According to a recent estimate, 4.8–12.7 million metric tons of plastic waste end up in the ocean each year, and this waste breaks into fragments with sizes of 0.5–5 mm. Little is known about the pathways and fate of these plastic fragments.
Alexandra ter Halle, Université Paul Sabatier, Toulouse, France, and colleagues analyzed 1275 plastic debris particles (5.8 g total mass) from the sea surface in the North Atlantic subtropical gyre (a system of rotating ocean currents). They found that thin flat fragments float with one face preferentially exposed to the sun. This face typically cracks more, but fewer organisms grow on it. Cubic particles, which roll in the water, exhibit the same characteristics on all faces, with fewer cracks and fewer attached organisms.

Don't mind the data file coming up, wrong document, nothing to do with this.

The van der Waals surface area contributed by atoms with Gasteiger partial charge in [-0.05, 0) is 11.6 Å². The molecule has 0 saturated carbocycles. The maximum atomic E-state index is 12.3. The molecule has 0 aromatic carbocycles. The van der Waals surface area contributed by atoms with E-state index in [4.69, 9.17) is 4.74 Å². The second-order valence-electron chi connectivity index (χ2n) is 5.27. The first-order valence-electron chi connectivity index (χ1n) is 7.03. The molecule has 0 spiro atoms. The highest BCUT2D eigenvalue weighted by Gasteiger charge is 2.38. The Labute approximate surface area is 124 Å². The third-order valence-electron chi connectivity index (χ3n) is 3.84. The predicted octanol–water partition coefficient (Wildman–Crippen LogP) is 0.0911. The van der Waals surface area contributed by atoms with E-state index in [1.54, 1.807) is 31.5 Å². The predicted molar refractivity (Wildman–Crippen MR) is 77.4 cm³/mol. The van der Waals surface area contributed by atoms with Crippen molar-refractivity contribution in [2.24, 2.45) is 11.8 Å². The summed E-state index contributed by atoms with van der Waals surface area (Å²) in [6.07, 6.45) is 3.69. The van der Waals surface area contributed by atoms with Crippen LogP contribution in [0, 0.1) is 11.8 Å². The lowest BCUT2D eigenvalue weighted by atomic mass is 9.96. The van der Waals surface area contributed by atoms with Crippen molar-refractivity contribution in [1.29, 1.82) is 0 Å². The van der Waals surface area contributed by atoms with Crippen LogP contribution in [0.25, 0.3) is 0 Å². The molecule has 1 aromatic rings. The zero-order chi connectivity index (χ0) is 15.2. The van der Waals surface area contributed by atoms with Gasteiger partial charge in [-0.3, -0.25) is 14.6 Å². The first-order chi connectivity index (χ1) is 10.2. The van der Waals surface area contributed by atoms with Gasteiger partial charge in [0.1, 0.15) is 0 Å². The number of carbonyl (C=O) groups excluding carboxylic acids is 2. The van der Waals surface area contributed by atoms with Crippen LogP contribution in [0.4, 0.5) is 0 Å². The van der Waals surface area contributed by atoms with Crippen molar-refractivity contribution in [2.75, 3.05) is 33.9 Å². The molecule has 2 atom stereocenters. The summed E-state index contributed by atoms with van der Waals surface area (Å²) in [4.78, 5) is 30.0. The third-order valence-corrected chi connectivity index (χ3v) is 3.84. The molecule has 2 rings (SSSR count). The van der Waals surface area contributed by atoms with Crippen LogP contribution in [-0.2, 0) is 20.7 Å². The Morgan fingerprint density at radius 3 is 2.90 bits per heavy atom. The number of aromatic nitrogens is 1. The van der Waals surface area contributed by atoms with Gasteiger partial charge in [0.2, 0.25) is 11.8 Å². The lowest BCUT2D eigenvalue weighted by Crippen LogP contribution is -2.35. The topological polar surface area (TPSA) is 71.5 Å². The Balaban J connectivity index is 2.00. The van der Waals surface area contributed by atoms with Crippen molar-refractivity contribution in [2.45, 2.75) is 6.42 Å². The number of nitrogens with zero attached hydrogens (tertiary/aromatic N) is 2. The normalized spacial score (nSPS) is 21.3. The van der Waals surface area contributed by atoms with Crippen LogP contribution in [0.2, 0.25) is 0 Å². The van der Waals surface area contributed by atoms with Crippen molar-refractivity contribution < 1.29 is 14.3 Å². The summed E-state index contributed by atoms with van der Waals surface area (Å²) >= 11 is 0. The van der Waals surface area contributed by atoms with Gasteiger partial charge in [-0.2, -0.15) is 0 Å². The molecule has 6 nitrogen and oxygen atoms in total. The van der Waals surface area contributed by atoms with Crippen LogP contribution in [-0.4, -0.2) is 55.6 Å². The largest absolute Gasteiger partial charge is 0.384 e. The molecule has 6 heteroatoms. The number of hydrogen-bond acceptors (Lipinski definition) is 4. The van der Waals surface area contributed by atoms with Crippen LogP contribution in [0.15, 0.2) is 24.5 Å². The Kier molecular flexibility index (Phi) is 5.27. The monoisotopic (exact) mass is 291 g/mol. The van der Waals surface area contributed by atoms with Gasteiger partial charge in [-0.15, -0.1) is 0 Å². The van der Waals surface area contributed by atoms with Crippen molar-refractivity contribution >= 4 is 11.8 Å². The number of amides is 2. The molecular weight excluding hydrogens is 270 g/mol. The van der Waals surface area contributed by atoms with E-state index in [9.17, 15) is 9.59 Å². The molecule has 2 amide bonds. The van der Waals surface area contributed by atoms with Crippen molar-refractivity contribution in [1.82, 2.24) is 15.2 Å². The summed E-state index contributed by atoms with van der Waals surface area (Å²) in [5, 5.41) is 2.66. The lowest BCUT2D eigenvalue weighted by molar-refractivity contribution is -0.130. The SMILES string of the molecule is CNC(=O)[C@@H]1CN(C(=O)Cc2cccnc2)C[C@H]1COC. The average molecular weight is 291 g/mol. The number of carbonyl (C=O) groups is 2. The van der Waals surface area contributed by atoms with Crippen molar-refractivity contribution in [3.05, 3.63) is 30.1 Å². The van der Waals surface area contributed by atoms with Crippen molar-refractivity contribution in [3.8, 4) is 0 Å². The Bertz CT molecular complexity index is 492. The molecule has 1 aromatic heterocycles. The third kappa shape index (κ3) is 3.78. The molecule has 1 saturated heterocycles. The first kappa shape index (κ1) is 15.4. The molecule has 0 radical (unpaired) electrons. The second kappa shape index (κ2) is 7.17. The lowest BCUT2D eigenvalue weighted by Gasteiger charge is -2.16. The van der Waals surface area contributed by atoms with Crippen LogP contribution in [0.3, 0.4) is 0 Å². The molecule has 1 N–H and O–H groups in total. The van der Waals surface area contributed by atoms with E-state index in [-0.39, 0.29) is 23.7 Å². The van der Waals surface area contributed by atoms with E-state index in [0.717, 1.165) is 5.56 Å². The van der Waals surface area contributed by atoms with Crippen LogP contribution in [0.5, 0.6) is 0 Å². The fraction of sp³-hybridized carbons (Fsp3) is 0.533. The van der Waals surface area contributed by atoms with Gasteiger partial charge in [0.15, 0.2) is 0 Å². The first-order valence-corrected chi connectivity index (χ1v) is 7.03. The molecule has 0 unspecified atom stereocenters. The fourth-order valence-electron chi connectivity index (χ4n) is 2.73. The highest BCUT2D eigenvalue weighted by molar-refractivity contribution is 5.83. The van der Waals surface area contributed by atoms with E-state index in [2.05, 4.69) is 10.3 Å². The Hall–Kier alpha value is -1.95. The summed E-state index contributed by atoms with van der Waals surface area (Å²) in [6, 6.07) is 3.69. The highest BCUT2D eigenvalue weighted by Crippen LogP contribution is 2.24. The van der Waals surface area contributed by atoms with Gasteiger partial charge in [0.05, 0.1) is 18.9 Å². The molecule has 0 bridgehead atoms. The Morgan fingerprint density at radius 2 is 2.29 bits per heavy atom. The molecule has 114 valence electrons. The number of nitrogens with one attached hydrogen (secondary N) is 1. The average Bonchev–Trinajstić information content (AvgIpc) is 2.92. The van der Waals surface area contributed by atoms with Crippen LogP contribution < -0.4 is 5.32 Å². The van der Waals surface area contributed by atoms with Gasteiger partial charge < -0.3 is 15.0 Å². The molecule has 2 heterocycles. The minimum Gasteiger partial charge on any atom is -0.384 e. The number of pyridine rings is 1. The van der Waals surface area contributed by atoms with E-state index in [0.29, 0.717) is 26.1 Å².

In 2012, Europeans used 1.5 times more polyethylene (PE) than polypropylene (PP), but the researchers found nine times as many PE particles as PP particles in the ocean. This could reflect differences in duration of use for various items, in where these items tend to be discarded, and in rates of photodegradation and fragmentation. The team notes a conspicuous lack of ultra-small plastic particles, and they call for new research to investigate what happens to particles smaller than 300 microns in the ocean.
- Understanding the Fragmentation Pattern of Marine Plastic Debris,
Alexandra ter Halle, Lucie Ladirat, Xavier Gendre, Dominique Goudouneche, Claire Pusineri, Corinne Routaboul, Christophe Tenailleau, Benjamin Duployer, Emile Perez,
Environ. Sci. Technol. 2016.
Also of Interest
- Plastic in Deep Seas,
Nearly all of Europe’s deep seas are polluted with litter, mainly with plastic
- Ubiquitary Plastic Pollution,
More plastic particles than thought spread throughout the world’s oceans easier than thought